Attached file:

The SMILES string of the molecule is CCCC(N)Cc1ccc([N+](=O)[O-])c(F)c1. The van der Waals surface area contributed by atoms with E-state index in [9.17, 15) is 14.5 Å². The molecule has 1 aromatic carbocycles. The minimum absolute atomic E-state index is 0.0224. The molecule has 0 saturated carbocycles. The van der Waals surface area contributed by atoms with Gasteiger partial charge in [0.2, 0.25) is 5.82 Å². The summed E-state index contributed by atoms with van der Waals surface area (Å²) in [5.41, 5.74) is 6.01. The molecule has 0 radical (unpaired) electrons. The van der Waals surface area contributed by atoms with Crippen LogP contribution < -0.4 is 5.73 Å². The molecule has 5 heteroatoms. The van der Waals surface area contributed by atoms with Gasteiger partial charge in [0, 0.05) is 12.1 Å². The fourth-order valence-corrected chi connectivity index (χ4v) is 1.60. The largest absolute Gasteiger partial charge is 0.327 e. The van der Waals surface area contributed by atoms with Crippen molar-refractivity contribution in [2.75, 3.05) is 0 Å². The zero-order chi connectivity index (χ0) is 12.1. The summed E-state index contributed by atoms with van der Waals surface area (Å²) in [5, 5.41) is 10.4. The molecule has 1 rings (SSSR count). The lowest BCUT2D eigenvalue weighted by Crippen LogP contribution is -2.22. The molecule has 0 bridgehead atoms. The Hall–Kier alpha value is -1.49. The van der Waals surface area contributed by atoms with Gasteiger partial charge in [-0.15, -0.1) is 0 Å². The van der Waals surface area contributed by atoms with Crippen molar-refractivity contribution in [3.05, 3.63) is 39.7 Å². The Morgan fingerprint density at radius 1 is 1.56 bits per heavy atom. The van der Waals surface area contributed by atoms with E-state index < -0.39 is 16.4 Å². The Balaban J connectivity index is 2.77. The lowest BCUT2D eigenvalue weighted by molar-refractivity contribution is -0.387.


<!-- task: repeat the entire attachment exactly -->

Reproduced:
The SMILES string of the molecule is CCCC(N)Cc1ccc([N+](=O)[O-])c(F)c1. The van der Waals surface area contributed by atoms with E-state index in [9.17, 15) is 14.5 Å². The molecule has 1 aromatic carbocycles. The minimum absolute atomic E-state index is 0.0224. The molecule has 0 saturated carbocycles. The van der Waals surface area contributed by atoms with Gasteiger partial charge in [0.2, 0.25) is 5.82 Å². The summed E-state index contributed by atoms with van der Waals surface area (Å²) in [5.41, 5.74) is 6.01. The molecule has 0 radical (unpaired) electrons. The van der Waals surface area contributed by atoms with Crippen LogP contribution < -0.4 is 5.73 Å². The molecule has 5 heteroatoms. The van der Waals surface area contributed by atoms with Gasteiger partial charge in [0, 0.05) is 12.1 Å². The fourth-order valence-corrected chi connectivity index (χ4v) is 1.60. The largest absolute Gasteiger partial charge is 0.327 e. The van der Waals surface area contributed by atoms with Crippen molar-refractivity contribution in [2.75, 3.05) is 0 Å². The zero-order chi connectivity index (χ0) is 12.1. The summed E-state index contributed by atoms with van der Waals surface area (Å²) in [5, 5.41) is 10.4. The molecule has 1 rings (SSSR count). The lowest BCUT2D eigenvalue weighted by Crippen LogP contribution is -2.22. The molecule has 0 bridgehead atoms. The Hall–Kier alpha value is -1.49. The van der Waals surface area contributed by atoms with Gasteiger partial charge in [-0.15, -0.1) is 0 Å². The van der Waals surface area contributed by atoms with Crippen molar-refractivity contribution in [3.05, 3.63) is 39.7 Å². The Morgan fingerprint density at radius 1 is 1.56 bits per heavy atom. The van der Waals surface area contributed by atoms with E-state index < -0.39 is 16.4 Å². The Balaban J connectivity index is 2.77. The lowest BCUT2D eigenvalue weighted by molar-refractivity contribution is -0.387.